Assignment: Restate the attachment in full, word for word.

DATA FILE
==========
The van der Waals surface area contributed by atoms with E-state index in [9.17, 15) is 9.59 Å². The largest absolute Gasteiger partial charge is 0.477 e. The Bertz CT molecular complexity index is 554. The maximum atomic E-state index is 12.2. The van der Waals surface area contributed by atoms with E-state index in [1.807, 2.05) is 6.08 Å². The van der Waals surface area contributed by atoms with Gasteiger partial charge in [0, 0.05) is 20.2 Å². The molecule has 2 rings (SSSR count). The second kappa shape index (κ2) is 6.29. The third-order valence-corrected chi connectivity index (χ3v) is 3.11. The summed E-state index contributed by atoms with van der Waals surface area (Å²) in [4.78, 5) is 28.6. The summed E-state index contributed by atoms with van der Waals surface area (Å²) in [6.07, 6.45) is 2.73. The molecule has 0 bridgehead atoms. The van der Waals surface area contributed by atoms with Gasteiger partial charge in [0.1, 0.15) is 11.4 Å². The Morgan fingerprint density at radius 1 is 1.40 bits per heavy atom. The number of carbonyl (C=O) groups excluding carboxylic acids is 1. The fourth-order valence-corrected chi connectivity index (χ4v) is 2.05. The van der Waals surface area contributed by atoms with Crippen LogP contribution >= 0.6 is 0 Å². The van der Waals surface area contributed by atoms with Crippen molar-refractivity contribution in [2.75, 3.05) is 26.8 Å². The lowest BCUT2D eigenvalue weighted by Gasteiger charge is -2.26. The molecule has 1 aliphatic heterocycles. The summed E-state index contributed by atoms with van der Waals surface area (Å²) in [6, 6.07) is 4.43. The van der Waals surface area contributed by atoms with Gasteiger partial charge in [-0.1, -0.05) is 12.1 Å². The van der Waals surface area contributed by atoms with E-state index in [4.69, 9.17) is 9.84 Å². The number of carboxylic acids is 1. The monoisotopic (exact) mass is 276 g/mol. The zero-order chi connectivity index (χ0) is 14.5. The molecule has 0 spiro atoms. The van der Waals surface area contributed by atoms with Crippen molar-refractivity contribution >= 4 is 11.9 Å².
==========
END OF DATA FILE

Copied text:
The van der Waals surface area contributed by atoms with E-state index in [9.17, 15) is 9.59 Å². The largest absolute Gasteiger partial charge is 0.477 e. The Bertz CT molecular complexity index is 554. The maximum atomic E-state index is 12.2. The van der Waals surface area contributed by atoms with E-state index in [1.807, 2.05) is 6.08 Å². The van der Waals surface area contributed by atoms with Gasteiger partial charge in [0, 0.05) is 20.2 Å². The molecule has 2 rings (SSSR count). The second kappa shape index (κ2) is 6.29. The third-order valence-corrected chi connectivity index (χ3v) is 3.11. The summed E-state index contributed by atoms with van der Waals surface area (Å²) in [4.78, 5) is 28.6. The summed E-state index contributed by atoms with van der Waals surface area (Å²) in [6.07, 6.45) is 2.73. The molecule has 0 bridgehead atoms. The van der Waals surface area contributed by atoms with Gasteiger partial charge in [0.1, 0.15) is 11.4 Å². The Morgan fingerprint density at radius 1 is 1.40 bits per heavy atom. The number of carbonyl (C=O) groups excluding carboxylic acids is 1. The fourth-order valence-corrected chi connectivity index (χ4v) is 2.05. The van der Waals surface area contributed by atoms with Crippen LogP contribution >= 0.6 is 0 Å². The van der Waals surface area contributed by atoms with Crippen molar-refractivity contribution in [2.75, 3.05) is 26.8 Å². The lowest BCUT2D eigenvalue weighted by Gasteiger charge is -2.26. The molecule has 1 aliphatic heterocycles. The summed E-state index contributed by atoms with van der Waals surface area (Å²) in [6, 6.07) is 4.43. The van der Waals surface area contributed by atoms with Gasteiger partial charge in [-0.1, -0.05) is 12.1 Å². The van der Waals surface area contributed by atoms with E-state index in [4.69, 9.17) is 9.84 Å². The number of carboxylic acids is 1. The monoisotopic (exact) mass is 276 g/mol. The zero-order chi connectivity index (χ0) is 14.5. The molecule has 0 spiro atoms. The van der Waals surface area contributed by atoms with Crippen molar-refractivity contribution >= 4 is 11.9 Å².